WPA’s Many Homes | Catalyst

WPA’s Many Homes

When Alice Denney founded WPA in 1975, she managed to achieve what for most would have been impossible: she successfully negotiated with the City of Washington’s Redevelopment Land Agency, to rent a three-story building in the heart of downtown for a mere $1 per year. Albeit dilapidated, the space at 1227 G Street NW was large enough to easily accommodate the broadly conceived programming that Denney envisioned for WPA – visual arts exhibitions, theatrical and musical performances, film and video, service programs for artists, and receptions celebrating the arts – while providing sufficient accommodations for the staff. The space was renovated under Denney’s direction, on a shoestring and pegboard budget, and provided a means for WPA to thrive until 1982 when, with director Al Nodal at the helm, the city sold the building to revitalize the G Street corridor and add a metro stop. WPA was evicted and the building was later demolished.

Nodal found and renovated a new 15,000 square foot location in the Jenifer Building at 400 7th Street NW. In 1983, the Board of Directors hired Jock Reynolds, an artist with fundraising talents, as Nodal’s successor and charged him with meeting WPA’s mounting space and financial challenges. The rent for the 7th Street space remained reasonable until 1986 when the owner, unbeknownst to WPA, sold the building to a law firm. By 1987, Reynolds had responded with a capital campaign. Additionally, with Board approval, he agreed to a plan in which WPA would remain in the building with diminished space while also loaning $500,000 to the building’s developer. At the end of a seven year loan period, WPA would have the option to either be paid back with interest and vacate the Jenifer Building or forgive the loan in exchange for equity in the building and pay market rent. WPA also agreed to renovate the galleries, a project that was completed by December of 1988. In the interim, it relocated to 434 7th Street NW, the former site of an S.S. Kresge Company five-and-dime.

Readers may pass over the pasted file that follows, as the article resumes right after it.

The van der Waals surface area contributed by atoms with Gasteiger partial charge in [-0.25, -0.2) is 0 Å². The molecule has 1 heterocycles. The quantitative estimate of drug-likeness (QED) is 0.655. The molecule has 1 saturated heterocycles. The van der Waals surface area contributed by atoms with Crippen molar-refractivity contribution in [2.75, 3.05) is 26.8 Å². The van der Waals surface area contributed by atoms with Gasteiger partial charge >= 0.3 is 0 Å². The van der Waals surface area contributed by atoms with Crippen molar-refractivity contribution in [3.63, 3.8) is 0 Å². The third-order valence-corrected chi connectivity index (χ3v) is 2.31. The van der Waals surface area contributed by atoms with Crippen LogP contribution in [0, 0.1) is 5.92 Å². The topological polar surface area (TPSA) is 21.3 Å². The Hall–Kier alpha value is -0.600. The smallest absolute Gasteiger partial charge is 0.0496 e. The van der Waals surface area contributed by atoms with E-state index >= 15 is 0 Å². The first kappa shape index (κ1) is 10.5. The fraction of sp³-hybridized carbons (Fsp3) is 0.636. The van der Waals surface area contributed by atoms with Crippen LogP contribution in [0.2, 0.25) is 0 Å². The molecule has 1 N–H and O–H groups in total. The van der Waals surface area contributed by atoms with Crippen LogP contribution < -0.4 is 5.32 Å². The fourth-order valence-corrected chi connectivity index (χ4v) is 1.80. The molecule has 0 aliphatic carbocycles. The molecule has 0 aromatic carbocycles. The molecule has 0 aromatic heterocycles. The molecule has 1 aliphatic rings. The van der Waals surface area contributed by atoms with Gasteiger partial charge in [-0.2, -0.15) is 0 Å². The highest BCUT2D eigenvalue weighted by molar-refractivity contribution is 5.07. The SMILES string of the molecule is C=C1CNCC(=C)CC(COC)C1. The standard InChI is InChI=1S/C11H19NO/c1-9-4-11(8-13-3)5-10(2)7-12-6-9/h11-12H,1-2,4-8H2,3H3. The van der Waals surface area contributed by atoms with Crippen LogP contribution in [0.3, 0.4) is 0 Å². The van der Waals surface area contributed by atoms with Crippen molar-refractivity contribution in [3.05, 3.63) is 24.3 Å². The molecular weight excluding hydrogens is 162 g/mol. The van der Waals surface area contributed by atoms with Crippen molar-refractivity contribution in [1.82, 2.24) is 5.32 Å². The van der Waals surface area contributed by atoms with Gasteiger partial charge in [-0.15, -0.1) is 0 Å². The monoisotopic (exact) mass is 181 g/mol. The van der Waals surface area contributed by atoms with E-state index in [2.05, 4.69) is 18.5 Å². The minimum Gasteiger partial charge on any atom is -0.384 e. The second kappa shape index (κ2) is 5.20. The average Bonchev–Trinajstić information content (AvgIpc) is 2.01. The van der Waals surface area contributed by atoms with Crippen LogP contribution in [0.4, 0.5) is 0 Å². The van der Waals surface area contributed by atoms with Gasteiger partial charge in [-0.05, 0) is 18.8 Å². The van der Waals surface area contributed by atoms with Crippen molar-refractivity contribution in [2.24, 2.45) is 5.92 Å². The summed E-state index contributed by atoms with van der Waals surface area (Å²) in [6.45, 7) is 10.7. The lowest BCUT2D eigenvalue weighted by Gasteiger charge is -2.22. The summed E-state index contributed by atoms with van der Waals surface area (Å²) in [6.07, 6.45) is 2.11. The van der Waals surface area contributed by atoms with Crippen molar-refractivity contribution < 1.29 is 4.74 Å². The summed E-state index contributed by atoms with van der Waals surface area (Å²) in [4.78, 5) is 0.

By December of 1995, WPA’s financial position, always a difficult one, became untenable. With no investment interest and the prospect of a dramatic rent increase, there were no incentives to stay in the Jenifer Building. After a protracted internal debate, the WPA Board of Directors transferred operations to a new non-profit corporation, Washington Project for the Arts\Corcoran (WPA\C), which was housed in the Corcoran Gallery of Art and was legally accountable to its Board of Trustees. WPA\C had only one staff member and, without galleries of its own, became reliant on outside spaces for the presentation of its exhibitions and programs. Among those it was able to find were local galleries, vacated schools and commercial properties, and the Central Armature Building.

On January 1, 2008, WPA formally separated from the Corcoran and reincorporated as Washington Project for the Arts. A fully independent 501 (c)(3) organization once again, WPA moved to 2023 Massachusetts Avenue NW in the Dupont Circle neighborhood. Later that year, it launched an ongoing project series, Coup d’Espace, in which artists take over the WPA office space. WPA continues to present in outside venues that are suited and receptive to its larger exhibitions and programs.Air Jordan Trainer Essential

Leave a Reply